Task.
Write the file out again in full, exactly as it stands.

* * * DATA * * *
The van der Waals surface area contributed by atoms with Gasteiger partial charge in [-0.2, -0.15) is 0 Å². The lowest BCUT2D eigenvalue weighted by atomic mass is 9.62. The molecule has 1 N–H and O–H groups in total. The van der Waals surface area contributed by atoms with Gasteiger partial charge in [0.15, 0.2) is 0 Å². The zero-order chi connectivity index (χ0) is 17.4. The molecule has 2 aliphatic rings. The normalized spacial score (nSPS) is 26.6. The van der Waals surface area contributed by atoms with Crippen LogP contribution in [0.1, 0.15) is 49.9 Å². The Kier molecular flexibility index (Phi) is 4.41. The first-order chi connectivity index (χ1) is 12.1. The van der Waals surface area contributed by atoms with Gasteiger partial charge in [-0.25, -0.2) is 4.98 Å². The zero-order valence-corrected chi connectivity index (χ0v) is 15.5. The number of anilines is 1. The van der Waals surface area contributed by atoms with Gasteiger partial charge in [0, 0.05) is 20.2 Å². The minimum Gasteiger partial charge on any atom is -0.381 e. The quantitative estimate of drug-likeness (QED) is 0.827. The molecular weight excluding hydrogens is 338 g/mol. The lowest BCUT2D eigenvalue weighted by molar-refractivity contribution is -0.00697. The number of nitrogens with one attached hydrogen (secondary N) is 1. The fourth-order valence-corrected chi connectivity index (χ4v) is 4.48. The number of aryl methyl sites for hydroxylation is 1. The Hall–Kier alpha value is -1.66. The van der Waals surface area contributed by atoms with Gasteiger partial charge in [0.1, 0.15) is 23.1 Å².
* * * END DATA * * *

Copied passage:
The van der Waals surface area contributed by atoms with Gasteiger partial charge in [-0.2, -0.15) is 0 Å². The lowest BCUT2D eigenvalue weighted by atomic mass is 9.62. The molecule has 1 N–H and O–H groups in total. The van der Waals surface area contributed by atoms with Gasteiger partial charge in [0.15, 0.2) is 0 Å². The zero-order chi connectivity index (χ0) is 17.4. The molecule has 2 aliphatic rings. The normalized spacial score (nSPS) is 26.6. The van der Waals surface area contributed by atoms with Crippen LogP contribution in [0.1, 0.15) is 49.9 Å². The Kier molecular flexibility index (Phi) is 4.41. The first-order chi connectivity index (χ1) is 12.1. The van der Waals surface area contributed by atoms with Gasteiger partial charge in [-0.25, -0.2) is 4.98 Å². The zero-order valence-corrected chi connectivity index (χ0v) is 15.5. The number of anilines is 1. The van der Waals surface area contributed by atoms with Gasteiger partial charge in [0, 0.05) is 20.2 Å². The minimum Gasteiger partial charge on any atom is -0.381 e. The quantitative estimate of drug-likeness (QED) is 0.827. The molecular weight excluding hydrogens is 338 g/mol. The lowest BCUT2D eigenvalue weighted by molar-refractivity contribution is -0.00697. The number of nitrogens with one attached hydrogen (secondary N) is 1. The fourth-order valence-corrected chi connectivity index (χ4v) is 4.48. The number of aryl methyl sites for hydroxylation is 1. The Hall–Kier alpha value is -1.66. The van der Waals surface area contributed by atoms with Gasteiger partial charge in [0.1, 0.15) is 23.1 Å².